"I've said all along that I don't know I immediately thought everyone was going to agree with me on just the specific," Adams said.

He also is concerned about commercialization and wants to get presidents more involved.

"That's one of the things we've got to work through," he said.

World's only blue-eyed koala

HE gets his name from Ol' Blue Eyes himself - and no wonder given Frankie is the world's only blue-eyed koala.

His piercing eyes have dumbfounded animal carers who were so worried they tested his vision.

Staff at his Dreamworld home on the Gold Coast found that apart from some reduced pigmentation, Frankie, named after Frank Sinatra, has perfect vision.

Dreamworld supervisor Michelle Barnes said she doubted her own eyes when she first saw Frankie.

While Frankie, now nine months old, was the centre of media attention yesterday, it will be a couple of months before he faces the public. Those eyes are impressive but his nose is his most important feature with its keen sense of smell.

8 of the Hottest Non-Nude Scenes from the Last 20 Years

8 of the Hottest Non-Nude Scenes from the Last 20 Years

Written by Judge Reinholden

We know you too well to think you're going to want to sit through ninety minutes of pain simply for one great tease. But that's not to say that a hot non-nude scene doesn't have its merits. And with that as our outlook, we've compiled eight of the best. Some of these movies are actually decent, but for most of them, we're saving you some time, which you can use on the sure thing: porn. You're welcome.

  • Elisha Cuthbert in The Girl Next Door: Boasting a solid young ensemble cast including current break-out candidates Emile Hirsch and Paul Dano, it's probably not the worst movie in the world. That said, how much of it's $14 million box office do you think it'd have retained had it not cast Elisha Cuthbert as a porn star? I'm going to go out on a limb and say negative $200 billion... even though my gut tells me that's probably a little high.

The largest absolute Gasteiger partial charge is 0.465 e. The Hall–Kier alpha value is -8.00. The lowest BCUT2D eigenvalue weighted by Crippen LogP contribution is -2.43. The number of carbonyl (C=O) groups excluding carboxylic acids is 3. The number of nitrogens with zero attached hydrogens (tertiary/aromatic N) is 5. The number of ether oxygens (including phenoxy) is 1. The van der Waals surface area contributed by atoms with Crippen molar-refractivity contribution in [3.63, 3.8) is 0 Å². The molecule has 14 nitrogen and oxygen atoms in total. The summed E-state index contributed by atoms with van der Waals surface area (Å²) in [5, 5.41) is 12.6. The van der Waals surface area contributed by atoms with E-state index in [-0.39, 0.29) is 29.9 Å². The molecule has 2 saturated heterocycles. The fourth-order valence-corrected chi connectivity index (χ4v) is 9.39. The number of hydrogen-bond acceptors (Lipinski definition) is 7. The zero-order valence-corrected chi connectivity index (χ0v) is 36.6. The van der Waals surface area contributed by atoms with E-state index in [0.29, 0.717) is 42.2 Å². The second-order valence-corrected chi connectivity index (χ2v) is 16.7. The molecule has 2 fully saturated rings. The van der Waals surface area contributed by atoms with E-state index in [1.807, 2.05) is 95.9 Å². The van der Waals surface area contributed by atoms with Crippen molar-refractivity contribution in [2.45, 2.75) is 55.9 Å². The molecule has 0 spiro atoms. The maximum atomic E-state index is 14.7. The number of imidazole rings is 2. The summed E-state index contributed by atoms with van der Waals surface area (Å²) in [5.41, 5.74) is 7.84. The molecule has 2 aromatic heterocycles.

• Michelle Pfeiffer in The Fabulous Baker Boys: Do you remember when Michelle Pfeiffer was hot? And I'm not talking about her yeah-I-guess-she's-pretty-hot-for-a-lawyer-who-helps-a-retard hot phase. I'm talking about the slithering-around-on-a-piano type hotness that can only really be pulled off by a lanky, leggy lounge singer in a short red dress. This movie is also notable for the fact that it co-stars both Beau and Jeff Bridges before Jeff realized that he got the family talent and not just the eyebrows.

  • Salma Hayek in Dogma: It says something that this is one of the better movies on this list, and it still annoys me to the point where I'd probably rather just watch this scene and then practice crucifying myself while all my friends try really hard to laugh at all the "satire." It's an admirable failure in most ways, though... I just don't like it. I do, though, like how convincing Salma Hayek is as a stripper who inspires a bidding war. Guys, she's a stripper. She's not going anywhere. And yet, because it's Salma Hayek, it's believable.

  • Scarlett Johansson in Match Point: Scarlett Johansson has never done a nude scene. And before you can say, "Dude, I know, what the fuck is up with that?" let me assure you that there will come a time in the near future when she does. Until then, though, Woody Allen did us the favor of getting her sopping wet and on top. And that, ladies and gentlemen, is why this world needs genius.

  • Jessica Alba in Into the Blue: This movie probably has a plot. Most movies do. And yet, during all of your viewings and reviewings of the trailer, did you happen to catch one? I'm pretty sure nobody did since we were all busy being mesmerized by the fact that no matter which way Alba faces, her ass melts the camera lens. The fact that she didn't immortalize her naked body on film before getting pregnant is one of history's greatest mistakes. It's right between the Hindenburg and that time I ate way too much popcorn (don't try it).
  • Jennifer Love Hewitt in Heartbreakers: I saw a free sneak preview of this movie before it came out, and I paid the theater so that I could lie to myself that I'd seen something else. That said, it had some sweet bending over shots of a prime Hewitt, obviously long before she had to try to convince everyone that she wasn't fat (rule of thumb: if you get into an argument with someone about whether or not your copious ass and thigh cellulite means you're fat, you're fat).